Liquid helium is critical for cooling cooling infrared detectors, nuclear reactors and the machinery of wind tunnels. The space industry uses it in sensitive satellite equipment and spacecraft, and Nasa uses helium in huge quantities to purge the potentially explosive fuel from its rockets.

In the form of its isotope helium-3, helium is also crucial for research into the next generation of clean, waste-free nuclear reactors powered by nuclear fusion, the nuclear reaction that powers the Sun.

Despite the critical role that the gas plays in the modern world, it is being depleted as an unprecedented rate and reserves could dwindle to virtually nothing within a generation, warns Nobel laureate Robert Richardson, professor of physics at Cornell University in Ithaca, New York..."

-- Not the most recent, but National Geographic recently ran a similar article and nothing much has changed since this was published. Since most have never even heard of this occurring, here it is.



A First Look at Mercury’s Surface

8:36:43 PM, Tuesday, March 29, 2011

-- "It is the first photo from the first spacecraft to orbit the first rock from the Sun.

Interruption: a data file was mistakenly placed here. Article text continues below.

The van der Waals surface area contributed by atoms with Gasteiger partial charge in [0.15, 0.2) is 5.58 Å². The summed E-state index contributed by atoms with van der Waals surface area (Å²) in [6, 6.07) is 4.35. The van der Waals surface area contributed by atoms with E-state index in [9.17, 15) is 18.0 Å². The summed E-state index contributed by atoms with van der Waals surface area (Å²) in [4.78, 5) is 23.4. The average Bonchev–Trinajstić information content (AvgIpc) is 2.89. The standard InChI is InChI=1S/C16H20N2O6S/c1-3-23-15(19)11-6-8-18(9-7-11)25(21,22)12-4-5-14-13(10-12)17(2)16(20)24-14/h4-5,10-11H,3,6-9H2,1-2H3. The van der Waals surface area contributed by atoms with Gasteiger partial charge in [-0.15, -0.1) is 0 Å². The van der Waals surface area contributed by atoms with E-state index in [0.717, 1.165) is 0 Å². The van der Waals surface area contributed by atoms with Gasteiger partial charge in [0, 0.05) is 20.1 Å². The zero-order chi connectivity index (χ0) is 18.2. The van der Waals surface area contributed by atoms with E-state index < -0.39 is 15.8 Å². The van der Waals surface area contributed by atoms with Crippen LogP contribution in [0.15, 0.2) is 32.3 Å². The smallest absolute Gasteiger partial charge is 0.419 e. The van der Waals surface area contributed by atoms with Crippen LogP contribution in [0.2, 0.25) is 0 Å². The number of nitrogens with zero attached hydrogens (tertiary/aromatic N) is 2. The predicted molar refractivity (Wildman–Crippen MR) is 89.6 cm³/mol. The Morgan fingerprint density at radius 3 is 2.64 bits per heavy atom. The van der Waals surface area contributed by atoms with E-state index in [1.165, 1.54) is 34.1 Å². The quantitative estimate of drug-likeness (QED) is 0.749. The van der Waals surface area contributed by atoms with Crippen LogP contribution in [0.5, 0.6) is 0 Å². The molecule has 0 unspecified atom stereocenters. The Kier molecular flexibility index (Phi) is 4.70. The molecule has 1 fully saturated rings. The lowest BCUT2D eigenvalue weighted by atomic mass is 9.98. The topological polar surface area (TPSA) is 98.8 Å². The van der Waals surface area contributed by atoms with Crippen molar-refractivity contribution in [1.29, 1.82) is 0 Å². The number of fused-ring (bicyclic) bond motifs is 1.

On Tuesday morning, NASA’s Mercury Messenger took this photograph of the surface of Mercury. The bright pockmark in the upper half of the image is a 50-mile-wide crater called Debussy. (Craters on Mercury are named after artists, musicians and writers.)

The spacecraft then took 363 more photographs before sending the images to Earth; more will be released to the public on Wednesday, when NASA will hold a news conference about what it sees on Mercury.

The Messenger began its trip through the inner solar system six and a half years ago, and it entered orbit around Mercury on March 18. Since then, engineers have been checking out the spacecraft before turning on the instruments, including the camera. During the mission, expected to last at least a year, the Messenger is to take 75,000 more photographs, allowing scientists to map out the planet’s entire surface and study its geology and atmosphere in detail."



The 2011 Miss Reef Calendar - Pacific Side of Panama

5:10:20 PM, Tuesday, March 29, 2011

-- A fact not that well known: Panama, especially the Panama Canal Zone area, has become a popular retirement spot for those from the U.S. who seek warmer climate, inexpensive living and a much more leisurly way of life, but it also has other attractions, for which watch the video...



The Future of Manufacturing Is Local

2:55:30 PM, Tuesday, March 29, 2011

"Think manufacturing, and most likely your brain defaults to abandoned factories, outsourcing and economically devastated regions like the Rust Belt. So strong is our tendency to focus on American manufacturing as something that’s been lost that a chorus has risen up to decry the prevalence of “ruin porn” — those aestheticized versions of the decidedly un-pretty, with a particular focus on the once-triumphant automotive center of the universe, Detroit.